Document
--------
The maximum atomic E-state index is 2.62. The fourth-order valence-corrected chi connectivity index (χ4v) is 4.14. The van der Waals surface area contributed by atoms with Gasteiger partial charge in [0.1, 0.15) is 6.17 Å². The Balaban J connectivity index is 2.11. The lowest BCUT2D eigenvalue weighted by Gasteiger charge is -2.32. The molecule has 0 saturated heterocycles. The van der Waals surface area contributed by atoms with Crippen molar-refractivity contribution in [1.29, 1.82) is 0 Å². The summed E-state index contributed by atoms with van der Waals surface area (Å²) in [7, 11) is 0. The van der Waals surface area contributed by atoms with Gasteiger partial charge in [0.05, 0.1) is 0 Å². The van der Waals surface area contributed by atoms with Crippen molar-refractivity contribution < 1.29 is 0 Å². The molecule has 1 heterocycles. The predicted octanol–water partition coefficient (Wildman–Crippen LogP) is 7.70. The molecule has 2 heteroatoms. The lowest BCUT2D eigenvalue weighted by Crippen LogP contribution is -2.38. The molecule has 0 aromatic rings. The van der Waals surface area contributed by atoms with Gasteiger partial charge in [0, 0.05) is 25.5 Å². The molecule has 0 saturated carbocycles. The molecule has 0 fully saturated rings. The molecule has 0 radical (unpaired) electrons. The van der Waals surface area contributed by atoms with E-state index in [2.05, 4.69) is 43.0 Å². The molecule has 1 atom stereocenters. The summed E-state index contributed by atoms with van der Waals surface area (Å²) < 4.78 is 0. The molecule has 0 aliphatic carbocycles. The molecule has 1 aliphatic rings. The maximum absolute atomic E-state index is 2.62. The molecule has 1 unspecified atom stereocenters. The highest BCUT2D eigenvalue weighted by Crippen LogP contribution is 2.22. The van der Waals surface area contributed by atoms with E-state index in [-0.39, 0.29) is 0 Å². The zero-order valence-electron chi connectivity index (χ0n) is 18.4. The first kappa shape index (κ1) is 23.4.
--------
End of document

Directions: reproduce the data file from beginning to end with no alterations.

The maximum atomic E-state index is 2.62. The fourth-order valence-corrected chi connectivity index (χ4v) is 4.14. The van der Waals surface area contributed by atoms with Gasteiger partial charge in [0.1, 0.15) is 6.17 Å². The Balaban J connectivity index is 2.11. The lowest BCUT2D eigenvalue weighted by Gasteiger charge is -2.32. The molecule has 0 saturated heterocycles. The van der Waals surface area contributed by atoms with Crippen molar-refractivity contribution in [1.29, 1.82) is 0 Å². The summed E-state index contributed by atoms with van der Waals surface area (Å²) in [7, 11) is 0. The van der Waals surface area contributed by atoms with Gasteiger partial charge in [0.05, 0.1) is 0 Å². The van der Waals surface area contributed by atoms with Crippen molar-refractivity contribution < 1.29 is 0 Å². The molecule has 1 heterocycles. The predicted octanol–water partition coefficient (Wildman–Crippen LogP) is 7.70. The molecule has 2 heteroatoms. The lowest BCUT2D eigenvalue weighted by Crippen LogP contribution is -2.38. The molecule has 0 aromatic rings. The van der Waals surface area contributed by atoms with Gasteiger partial charge in [0, 0.05) is 25.5 Å². The molecule has 0 saturated carbocycles. The molecule has 0 fully saturated rings. The molecule has 0 radical (unpaired) electrons. The van der Waals surface area contributed by atoms with E-state index in [2.05, 4.69) is 43.0 Å². The molecule has 1 atom stereocenters. The summed E-state index contributed by atoms with van der Waals surface area (Å²) < 4.78 is 0. The molecule has 0 aliphatic carbocycles. The molecule has 1 aliphatic rings. The maximum absolute atomic E-state index is 2.62. The molecule has 1 unspecified atom stereocenters. The highest BCUT2D eigenvalue weighted by Crippen LogP contribution is 2.22. The van der Waals surface area contributed by atoms with E-state index in [-0.39, 0.29) is 0 Å². The zero-order valence-electron chi connectivity index (χ0n) is 18.4. The first kappa shape index (κ1) is 23.4.